Fluent assertions for numbers in Rust

Introduction

Following up on my previous blog post about the testing ecosystem in Rust, I decided to try something on my own. I need to make a disclaimer right away: even if I already evaluated spectral as a nice candidate to start from, I decided to start from scratch because I want to discover all the tiny details by myself.

In this blog post, I’ll talk about my very first attempt to write some assertions for numbers.

API driven design

Let’s start by talking about the API we want. How about we start with this trait.

trait NumberAssertions {
	fn is_equal_to(&self, number: &Self);
	fn is_greater_than(&self, number: &Self);
	fn is_less_than(&self, number: &Self);
}

I know there is a bunch more we could write like is_not_equal_to, is_greater_or_equal_than, etc. but they can all be derived from the three above functions.

Note

The functions don’t return a value and you might be wondering why? We’re writing a framework for tests. If the self is not greater than” some other value, we can panic!(), no need to return a bool.

With the above trait, and if we implement it on standard numbers (i32, u8, etc.), we should be able to write tests like this.

#[test]
fn it_works() {
	2u8.is_greater_than(1);
}

In the future code samples, I will simply ignore the redundant #[test] and function wrapping.

Chaining assertions

I see one first problem with the previous example, this API never mentions the concept of an assertion. For now, let’s do something really dumb.[1]

fn assert_that<T>(provided: T) -> T {
	provided
}

assert_that(2u8).is_greater_than(1);

Great. But how would I test that a number is between 2 values?

assert_that(2u8).is_greater_than(1);
assert_that(2u8).is_less_than(3);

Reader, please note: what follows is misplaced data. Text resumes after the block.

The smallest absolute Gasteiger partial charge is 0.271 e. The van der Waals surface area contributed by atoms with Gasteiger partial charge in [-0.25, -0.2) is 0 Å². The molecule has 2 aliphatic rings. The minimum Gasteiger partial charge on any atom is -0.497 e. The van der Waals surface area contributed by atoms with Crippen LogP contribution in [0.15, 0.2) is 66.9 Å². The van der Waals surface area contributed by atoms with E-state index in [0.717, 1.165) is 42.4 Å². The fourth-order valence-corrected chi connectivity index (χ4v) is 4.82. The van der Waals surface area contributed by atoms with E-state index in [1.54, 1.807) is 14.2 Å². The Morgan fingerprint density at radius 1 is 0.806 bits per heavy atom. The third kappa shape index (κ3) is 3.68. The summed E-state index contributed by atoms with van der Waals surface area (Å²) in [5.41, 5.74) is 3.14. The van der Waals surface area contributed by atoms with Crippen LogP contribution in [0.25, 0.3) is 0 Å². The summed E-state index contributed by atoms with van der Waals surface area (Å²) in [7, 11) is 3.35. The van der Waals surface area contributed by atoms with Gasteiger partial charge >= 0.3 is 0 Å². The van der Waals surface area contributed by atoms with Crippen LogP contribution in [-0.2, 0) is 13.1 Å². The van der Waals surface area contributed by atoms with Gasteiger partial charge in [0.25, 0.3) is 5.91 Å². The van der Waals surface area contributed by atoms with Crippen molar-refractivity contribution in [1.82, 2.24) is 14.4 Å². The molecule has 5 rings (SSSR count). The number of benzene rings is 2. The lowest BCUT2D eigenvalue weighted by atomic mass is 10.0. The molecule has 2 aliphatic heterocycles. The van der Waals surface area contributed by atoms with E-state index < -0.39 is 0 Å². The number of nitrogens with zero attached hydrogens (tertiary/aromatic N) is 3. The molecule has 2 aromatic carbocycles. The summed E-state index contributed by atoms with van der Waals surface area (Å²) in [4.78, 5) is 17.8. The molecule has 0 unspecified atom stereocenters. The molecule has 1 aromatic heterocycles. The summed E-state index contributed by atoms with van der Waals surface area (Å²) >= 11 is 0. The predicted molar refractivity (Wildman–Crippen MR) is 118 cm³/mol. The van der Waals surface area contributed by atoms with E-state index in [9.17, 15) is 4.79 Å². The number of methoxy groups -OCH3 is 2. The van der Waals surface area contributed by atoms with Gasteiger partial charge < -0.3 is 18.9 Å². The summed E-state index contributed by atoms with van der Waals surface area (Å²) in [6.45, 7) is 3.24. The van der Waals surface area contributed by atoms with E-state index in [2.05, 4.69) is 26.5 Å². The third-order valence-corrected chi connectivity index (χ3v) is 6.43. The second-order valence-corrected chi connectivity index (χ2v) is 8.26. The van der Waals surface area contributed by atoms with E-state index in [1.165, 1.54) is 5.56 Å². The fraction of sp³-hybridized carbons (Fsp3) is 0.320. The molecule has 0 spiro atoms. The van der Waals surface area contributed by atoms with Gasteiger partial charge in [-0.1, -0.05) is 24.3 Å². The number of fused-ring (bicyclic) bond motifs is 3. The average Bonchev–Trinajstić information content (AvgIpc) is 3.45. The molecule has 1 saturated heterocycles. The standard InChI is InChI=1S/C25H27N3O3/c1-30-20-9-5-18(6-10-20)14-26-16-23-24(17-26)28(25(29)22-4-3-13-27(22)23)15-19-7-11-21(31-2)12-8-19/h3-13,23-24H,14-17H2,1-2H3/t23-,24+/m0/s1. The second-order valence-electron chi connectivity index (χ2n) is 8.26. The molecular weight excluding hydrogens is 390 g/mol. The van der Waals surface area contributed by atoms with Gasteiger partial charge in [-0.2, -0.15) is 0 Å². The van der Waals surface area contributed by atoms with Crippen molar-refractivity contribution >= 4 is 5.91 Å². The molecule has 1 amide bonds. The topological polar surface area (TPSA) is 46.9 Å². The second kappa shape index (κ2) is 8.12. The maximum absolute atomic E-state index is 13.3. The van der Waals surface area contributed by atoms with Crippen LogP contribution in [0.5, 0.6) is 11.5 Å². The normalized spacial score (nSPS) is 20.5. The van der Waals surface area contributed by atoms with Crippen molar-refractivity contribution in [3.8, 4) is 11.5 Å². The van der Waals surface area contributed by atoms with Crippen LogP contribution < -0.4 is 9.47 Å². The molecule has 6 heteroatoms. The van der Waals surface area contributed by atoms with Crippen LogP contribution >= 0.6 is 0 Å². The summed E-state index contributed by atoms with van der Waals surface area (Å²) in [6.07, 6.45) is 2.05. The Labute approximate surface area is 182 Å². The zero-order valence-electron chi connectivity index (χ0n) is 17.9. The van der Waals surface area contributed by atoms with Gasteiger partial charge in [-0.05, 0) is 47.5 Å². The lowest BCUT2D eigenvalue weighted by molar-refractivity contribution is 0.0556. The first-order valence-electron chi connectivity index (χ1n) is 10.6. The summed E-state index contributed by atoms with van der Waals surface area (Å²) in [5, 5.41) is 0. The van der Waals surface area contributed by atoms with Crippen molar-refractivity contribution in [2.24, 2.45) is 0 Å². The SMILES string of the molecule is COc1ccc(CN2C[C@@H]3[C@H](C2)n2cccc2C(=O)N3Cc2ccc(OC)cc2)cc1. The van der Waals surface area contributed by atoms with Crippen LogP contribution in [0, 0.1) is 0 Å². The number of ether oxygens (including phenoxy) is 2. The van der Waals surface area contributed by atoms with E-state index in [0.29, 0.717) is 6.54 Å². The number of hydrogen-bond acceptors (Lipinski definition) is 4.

How about we provide the ability to chain calls.

assert_that(2u8).is_greater_than(1).is_less_than(3);

To do this, we can change the trait to something like.

trait NumberAssertions {
	fn is_equal_to(&self, number: &Self) -> &Self;
	fn is_greater_than(&self, number: &Self) -> &Self;
	fn is_less_than(&self, number: &Self) -> &Self;
}

Owned versus referenced value

There is another problem. Let’s imagine we do 2 different computations that should result in the same expected value.

let expected = 78648u64;
assert_that(compute_1()).is_equal_to(expected);
assert_that(compute_2()).is_equal_to(expected);

In this case, we’re lucky because u64 is Copy, otherwise, we would have a compile error.[2] But if expected was not Copy, we probably want to be able to take the parameter as a reference or as a value.

let expected = 78648;
assert_that(compute_1()).is_equal_to(&expected);
assert_that(compute_2()).is_equal_to(expected);

The std::borrow::Borrow trait can help here.

trait NumberAssertions {
	fn is_equal_to<B>(&self, number: B) -> &Self where B: Borrow<Self>;
	fn is_greater_than<B>(&self, number: B) -> &Self where B: Borrow<Self>;
	fn is_less_than<B>(&self, number: B) -> &Self where B: Borrow<Self>;
}

Constraints

Finally, we forgot some constraints on Self to compare numbers. Let’s add PartialEq and PartialOrd as needed.

trait NumberAssertions {
	fn is_equal_to<B>(&self, number: B) -> &Self
	where
		Self: PartialEq,
		B: Borrow<Self>;
	fn is_greater_than<B>(&self, number: B) -> &Self
	where
		Self: PartialOrd,
		B: Borrow<Self>;
	fn is_less_than<B>(&self, number: B) -> &Self
	where
		Self: PartialOrd,
		B: Borrow<Self>;
}

Implementation

We can now implement a simple version for every number types.

impl<T> NumberAssertions for T {
	fn is_equal_to<B>(&self, number: B) -> &Self
	where